Utah tax chief: Lawmakers should come back into session and deal with tax breaks for people with dependents

Al Hartmann | The Salt Lake Tribune Sen. John Valentine, the major force behind Utah’s liquor laws, speaks to members of the Utah Legislature and other policy makers at the Utah Alcohol Policy Summit Thursday, Sept. 18, 2014, at the Utah Capitol. It was Valentine's last time addressing a legislative body as a state senator. He now heads the state tax commission.

State tax officials are calling for a special session of the Utah Legislature to enact changes that would lessen the impact of increased state income taxes coming as a result of federal tax reform passed by Congress.

The federal reform will lead to some families seeing a bigger state tax bill. Utah Tax Commission Chairman John Valentine said Tuesday that lawmakers should meet in July and reinstate four tax credits that would slightly offset state tax increases headed this way.

Four specific deductions for people with dependents were effectively nullified when Congress passed the massive tax overhaul bill at the end of last year.

So parents who stay at home and take care of their children can no longer file for Utah’s $100-per-child At-Home Parent Tax Credit, Valentine said.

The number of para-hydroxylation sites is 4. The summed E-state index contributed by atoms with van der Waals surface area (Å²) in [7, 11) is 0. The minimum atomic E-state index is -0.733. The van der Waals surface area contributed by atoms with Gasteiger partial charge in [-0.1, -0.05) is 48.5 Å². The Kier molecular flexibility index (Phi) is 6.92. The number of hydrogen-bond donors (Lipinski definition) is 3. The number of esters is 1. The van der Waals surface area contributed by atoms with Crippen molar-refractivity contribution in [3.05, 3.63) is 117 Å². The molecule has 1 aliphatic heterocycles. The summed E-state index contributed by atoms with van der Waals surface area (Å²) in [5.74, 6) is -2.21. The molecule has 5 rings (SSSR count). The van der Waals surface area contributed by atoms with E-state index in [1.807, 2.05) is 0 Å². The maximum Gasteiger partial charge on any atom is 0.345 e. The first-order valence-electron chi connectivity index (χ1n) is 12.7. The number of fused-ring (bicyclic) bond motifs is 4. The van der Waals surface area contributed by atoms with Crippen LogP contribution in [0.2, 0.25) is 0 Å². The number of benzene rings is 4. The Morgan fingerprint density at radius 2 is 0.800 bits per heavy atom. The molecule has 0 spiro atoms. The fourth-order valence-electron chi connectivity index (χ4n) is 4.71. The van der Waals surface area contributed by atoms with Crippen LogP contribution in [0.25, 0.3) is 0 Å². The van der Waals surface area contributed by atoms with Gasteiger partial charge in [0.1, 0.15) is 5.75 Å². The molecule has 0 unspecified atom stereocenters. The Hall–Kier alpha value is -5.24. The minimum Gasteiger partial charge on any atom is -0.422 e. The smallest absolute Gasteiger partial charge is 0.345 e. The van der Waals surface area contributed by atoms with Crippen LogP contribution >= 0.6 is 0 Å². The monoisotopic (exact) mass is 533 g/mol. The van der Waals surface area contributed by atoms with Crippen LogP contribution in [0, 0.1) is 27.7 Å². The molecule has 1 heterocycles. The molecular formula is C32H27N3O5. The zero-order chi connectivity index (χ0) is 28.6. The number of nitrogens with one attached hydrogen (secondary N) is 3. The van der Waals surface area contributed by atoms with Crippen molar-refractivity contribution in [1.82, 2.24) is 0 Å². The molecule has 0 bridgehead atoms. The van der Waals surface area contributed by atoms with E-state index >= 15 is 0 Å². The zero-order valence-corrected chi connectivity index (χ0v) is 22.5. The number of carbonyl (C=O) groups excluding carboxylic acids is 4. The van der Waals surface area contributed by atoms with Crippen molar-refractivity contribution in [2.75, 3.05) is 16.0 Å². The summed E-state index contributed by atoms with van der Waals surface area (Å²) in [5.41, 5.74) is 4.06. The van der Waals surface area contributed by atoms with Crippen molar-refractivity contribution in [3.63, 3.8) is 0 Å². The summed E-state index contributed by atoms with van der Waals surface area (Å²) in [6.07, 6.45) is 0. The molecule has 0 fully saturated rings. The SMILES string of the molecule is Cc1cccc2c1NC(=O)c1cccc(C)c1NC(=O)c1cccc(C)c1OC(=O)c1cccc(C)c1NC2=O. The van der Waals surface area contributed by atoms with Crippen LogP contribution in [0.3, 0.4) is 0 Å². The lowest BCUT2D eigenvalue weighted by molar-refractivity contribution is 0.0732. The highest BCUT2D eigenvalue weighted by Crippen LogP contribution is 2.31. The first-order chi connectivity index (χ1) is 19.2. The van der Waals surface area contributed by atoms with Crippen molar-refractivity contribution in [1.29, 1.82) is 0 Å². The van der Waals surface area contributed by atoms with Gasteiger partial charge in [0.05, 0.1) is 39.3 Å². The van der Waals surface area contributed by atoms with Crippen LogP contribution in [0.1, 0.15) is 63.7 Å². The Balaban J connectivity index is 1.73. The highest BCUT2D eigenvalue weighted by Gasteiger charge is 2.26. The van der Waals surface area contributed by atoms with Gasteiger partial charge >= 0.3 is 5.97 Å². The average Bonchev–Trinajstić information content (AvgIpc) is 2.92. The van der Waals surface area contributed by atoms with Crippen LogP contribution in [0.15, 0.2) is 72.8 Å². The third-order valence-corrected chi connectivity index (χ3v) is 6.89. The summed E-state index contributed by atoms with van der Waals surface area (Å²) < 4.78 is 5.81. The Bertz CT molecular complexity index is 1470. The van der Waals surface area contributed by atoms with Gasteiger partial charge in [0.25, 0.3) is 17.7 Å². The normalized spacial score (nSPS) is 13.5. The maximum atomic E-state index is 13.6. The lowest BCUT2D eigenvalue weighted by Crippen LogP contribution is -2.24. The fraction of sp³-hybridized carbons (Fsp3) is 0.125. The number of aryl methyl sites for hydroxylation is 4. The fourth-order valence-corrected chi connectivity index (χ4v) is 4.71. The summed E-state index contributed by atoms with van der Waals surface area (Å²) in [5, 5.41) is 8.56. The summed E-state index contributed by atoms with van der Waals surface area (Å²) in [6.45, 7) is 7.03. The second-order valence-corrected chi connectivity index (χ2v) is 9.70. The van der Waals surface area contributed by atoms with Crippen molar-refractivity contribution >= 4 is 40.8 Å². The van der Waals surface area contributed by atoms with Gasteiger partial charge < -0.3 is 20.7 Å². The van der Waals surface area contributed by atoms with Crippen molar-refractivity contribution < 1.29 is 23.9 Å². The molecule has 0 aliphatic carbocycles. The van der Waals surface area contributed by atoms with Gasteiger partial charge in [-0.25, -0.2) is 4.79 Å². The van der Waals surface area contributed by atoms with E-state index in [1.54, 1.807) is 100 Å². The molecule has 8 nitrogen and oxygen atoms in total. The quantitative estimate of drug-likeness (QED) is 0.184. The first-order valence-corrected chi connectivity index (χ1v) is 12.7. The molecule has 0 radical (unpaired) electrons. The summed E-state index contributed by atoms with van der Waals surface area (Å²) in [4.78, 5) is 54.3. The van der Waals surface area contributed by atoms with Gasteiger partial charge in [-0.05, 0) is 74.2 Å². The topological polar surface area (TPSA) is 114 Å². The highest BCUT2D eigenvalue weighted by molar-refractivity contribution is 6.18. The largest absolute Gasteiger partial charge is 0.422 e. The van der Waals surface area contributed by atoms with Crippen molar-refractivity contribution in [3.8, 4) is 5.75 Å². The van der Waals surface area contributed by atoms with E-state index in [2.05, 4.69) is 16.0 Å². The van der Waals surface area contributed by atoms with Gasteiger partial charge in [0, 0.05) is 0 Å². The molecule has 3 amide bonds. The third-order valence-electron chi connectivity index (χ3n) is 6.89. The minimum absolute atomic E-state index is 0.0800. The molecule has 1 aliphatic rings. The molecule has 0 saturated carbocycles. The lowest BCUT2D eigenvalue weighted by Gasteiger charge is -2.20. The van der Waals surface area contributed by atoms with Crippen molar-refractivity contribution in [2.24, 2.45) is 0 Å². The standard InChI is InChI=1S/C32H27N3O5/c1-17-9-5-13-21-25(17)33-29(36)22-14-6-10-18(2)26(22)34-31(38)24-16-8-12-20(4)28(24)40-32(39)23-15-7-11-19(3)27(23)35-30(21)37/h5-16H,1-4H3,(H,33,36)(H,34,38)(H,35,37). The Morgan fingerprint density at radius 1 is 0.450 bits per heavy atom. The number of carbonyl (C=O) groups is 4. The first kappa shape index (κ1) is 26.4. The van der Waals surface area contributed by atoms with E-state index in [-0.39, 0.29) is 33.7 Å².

“You won’t get that deduction any longer unless the Legislature makes the changes that we’re proposing,” he said at the annual conference of the Utah Taxpayers Association.

People will lose the credit because Utah’s tax code is tied to the federal tax code, which is also what will lead to increased state taxes for middle-income families.

Parents whose kids donate an organ will no longer be able to claim a tax credit for the procedure.

The $900 tax credit for health-care benefit plans for taxpayers with dependents will also go away unless the Legislature decides to revive it, Valentine said.

“If you’re in that narrow category it means a lot to you,” Valentine said. “If you aren’t in that narrow category, it doesn’t affect you.”

The tax commission hasn’t yet studied the impact those changes would have on the state’s budget, but Valentine said it would be small — likely less than in the millions of dollars. The commission didn’t immediately respond to questions about how many people claimed those deductions in recent years.

If there is a special session, Valentine said, lawmakers should also fix a mistake that was made in a bill passed during the past legislative session that seeks to give business taxpayers some leeway on cash that’s brought from overseas back to the U.S.

Federal law now will give companies eight years to pay the so-called Repatriation Tax, and lawmakers sought to align Utah’s tax law but included the wrong date in the bill — giving them only one year.